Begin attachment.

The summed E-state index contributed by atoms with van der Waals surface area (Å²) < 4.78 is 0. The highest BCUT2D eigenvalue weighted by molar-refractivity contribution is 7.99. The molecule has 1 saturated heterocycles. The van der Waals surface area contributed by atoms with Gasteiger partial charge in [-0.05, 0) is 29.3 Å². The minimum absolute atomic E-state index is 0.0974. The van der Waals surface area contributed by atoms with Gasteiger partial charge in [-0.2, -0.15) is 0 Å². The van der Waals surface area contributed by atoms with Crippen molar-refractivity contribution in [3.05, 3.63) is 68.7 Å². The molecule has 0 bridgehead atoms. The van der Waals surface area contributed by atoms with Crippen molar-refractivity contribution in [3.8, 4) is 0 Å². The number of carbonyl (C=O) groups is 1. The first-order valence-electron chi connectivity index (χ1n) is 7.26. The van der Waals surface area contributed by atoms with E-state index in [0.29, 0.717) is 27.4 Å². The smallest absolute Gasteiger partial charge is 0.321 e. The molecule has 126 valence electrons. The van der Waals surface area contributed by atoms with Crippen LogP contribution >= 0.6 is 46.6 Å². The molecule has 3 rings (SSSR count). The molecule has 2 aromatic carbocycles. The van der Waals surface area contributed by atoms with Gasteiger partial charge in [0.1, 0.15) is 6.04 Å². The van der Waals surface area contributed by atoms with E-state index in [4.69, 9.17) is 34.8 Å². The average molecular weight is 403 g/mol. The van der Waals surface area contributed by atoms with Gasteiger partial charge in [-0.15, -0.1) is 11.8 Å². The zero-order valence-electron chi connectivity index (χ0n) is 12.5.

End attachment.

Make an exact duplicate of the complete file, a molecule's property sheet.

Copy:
The summed E-state index contributed by atoms with van der Waals surface area (Å²) < 4.78 is 0. The highest BCUT2D eigenvalue weighted by molar-refractivity contribution is 7.99. The molecule has 1 saturated heterocycles. The van der Waals surface area contributed by atoms with Gasteiger partial charge in [-0.05, 0) is 29.3 Å². The minimum absolute atomic E-state index is 0.0974. The van der Waals surface area contributed by atoms with Gasteiger partial charge in [-0.2, -0.15) is 0 Å². The van der Waals surface area contributed by atoms with Crippen molar-refractivity contribution in [3.05, 3.63) is 68.7 Å². The molecule has 0 bridgehead atoms. The van der Waals surface area contributed by atoms with Crippen molar-refractivity contribution in [3.8, 4) is 0 Å². The number of carbonyl (C=O) groups is 1. The first-order valence-electron chi connectivity index (χ1n) is 7.26. The van der Waals surface area contributed by atoms with E-state index in [0.29, 0.717) is 27.4 Å². The smallest absolute Gasteiger partial charge is 0.321 e. The molecule has 126 valence electrons. The van der Waals surface area contributed by atoms with Crippen LogP contribution >= 0.6 is 46.6 Å². The molecule has 3 rings (SSSR count). The molecule has 2 aromatic carbocycles. The van der Waals surface area contributed by atoms with Gasteiger partial charge in [0.1, 0.15) is 6.04 Å². The van der Waals surface area contributed by atoms with E-state index in [4.69, 9.17) is 34.8 Å². The average molecular weight is 403 g/mol. The van der Waals surface area contributed by atoms with Gasteiger partial charge in [-0.15, -0.1) is 11.8 Å². The zero-order valence-electron chi connectivity index (χ0n) is 12.5.